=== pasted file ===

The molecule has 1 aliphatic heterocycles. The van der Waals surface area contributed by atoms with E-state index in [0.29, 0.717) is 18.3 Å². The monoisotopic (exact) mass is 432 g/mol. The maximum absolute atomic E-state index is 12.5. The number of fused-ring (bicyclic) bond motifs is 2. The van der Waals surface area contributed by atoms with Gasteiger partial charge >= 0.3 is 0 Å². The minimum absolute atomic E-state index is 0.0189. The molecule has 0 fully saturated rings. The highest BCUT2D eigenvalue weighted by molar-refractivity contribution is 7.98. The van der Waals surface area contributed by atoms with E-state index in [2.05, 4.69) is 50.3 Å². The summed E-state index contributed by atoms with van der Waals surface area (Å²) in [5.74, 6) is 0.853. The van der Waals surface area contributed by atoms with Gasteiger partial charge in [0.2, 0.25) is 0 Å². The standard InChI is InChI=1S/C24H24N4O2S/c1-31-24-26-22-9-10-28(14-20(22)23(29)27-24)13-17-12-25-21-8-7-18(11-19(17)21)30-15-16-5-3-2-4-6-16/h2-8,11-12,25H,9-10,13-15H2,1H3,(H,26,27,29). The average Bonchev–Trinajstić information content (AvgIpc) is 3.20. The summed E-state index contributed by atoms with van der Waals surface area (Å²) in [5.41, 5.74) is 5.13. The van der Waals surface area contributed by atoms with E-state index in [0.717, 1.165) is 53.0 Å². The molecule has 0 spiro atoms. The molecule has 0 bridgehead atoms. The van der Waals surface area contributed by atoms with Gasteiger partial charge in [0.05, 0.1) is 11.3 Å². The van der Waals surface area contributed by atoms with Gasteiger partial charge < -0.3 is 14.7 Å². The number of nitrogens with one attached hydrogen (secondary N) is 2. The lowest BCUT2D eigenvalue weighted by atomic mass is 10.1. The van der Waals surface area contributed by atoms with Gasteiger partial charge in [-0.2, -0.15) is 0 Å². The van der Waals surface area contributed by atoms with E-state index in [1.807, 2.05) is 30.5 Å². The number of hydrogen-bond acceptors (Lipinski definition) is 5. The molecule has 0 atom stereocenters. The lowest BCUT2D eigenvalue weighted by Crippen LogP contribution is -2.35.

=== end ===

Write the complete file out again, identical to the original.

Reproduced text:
The molecule has 1 aliphatic heterocycles. The van der Waals surface area contributed by atoms with E-state index in [0.29, 0.717) is 18.3 Å². The monoisotopic (exact) mass is 432 g/mol. The maximum absolute atomic E-state index is 12.5. The number of fused-ring (bicyclic) bond motifs is 2. The van der Waals surface area contributed by atoms with Gasteiger partial charge >= 0.3 is 0 Å². The minimum absolute atomic E-state index is 0.0189. The molecule has 0 fully saturated rings. The highest BCUT2D eigenvalue weighted by molar-refractivity contribution is 7.98. The van der Waals surface area contributed by atoms with E-state index in [2.05, 4.69) is 50.3 Å². The summed E-state index contributed by atoms with van der Waals surface area (Å²) in [5.74, 6) is 0.853. The van der Waals surface area contributed by atoms with Gasteiger partial charge in [0.2, 0.25) is 0 Å². The standard InChI is InChI=1S/C24H24N4O2S/c1-31-24-26-22-9-10-28(14-20(22)23(29)27-24)13-17-12-25-21-8-7-18(11-19(17)21)30-15-16-5-3-2-4-6-16/h2-8,11-12,25H,9-10,13-15H2,1H3,(H,26,27,29). The average Bonchev–Trinajstić information content (AvgIpc) is 3.20. The summed E-state index contributed by atoms with van der Waals surface area (Å²) in [5.41, 5.74) is 5.13. The van der Waals surface area contributed by atoms with E-state index in [0.717, 1.165) is 53.0 Å². The molecule has 0 spiro atoms. The molecule has 0 bridgehead atoms. The van der Waals surface area contributed by atoms with Gasteiger partial charge in [0.05, 0.1) is 11.3 Å². The van der Waals surface area contributed by atoms with Gasteiger partial charge < -0.3 is 14.7 Å². The number of nitrogens with one attached hydrogen (secondary N) is 2. The lowest BCUT2D eigenvalue weighted by atomic mass is 10.1. The van der Waals surface area contributed by atoms with Gasteiger partial charge in [-0.2, -0.15) is 0 Å². The van der Waals surface area contributed by atoms with E-state index in [1.807, 2.05) is 30.5 Å². The number of hydrogen-bond acceptors (Lipinski definition) is 5. The molecule has 0 atom stereocenters. The lowest BCUT2D eigenvalue weighted by Crippen LogP contribution is -2.35.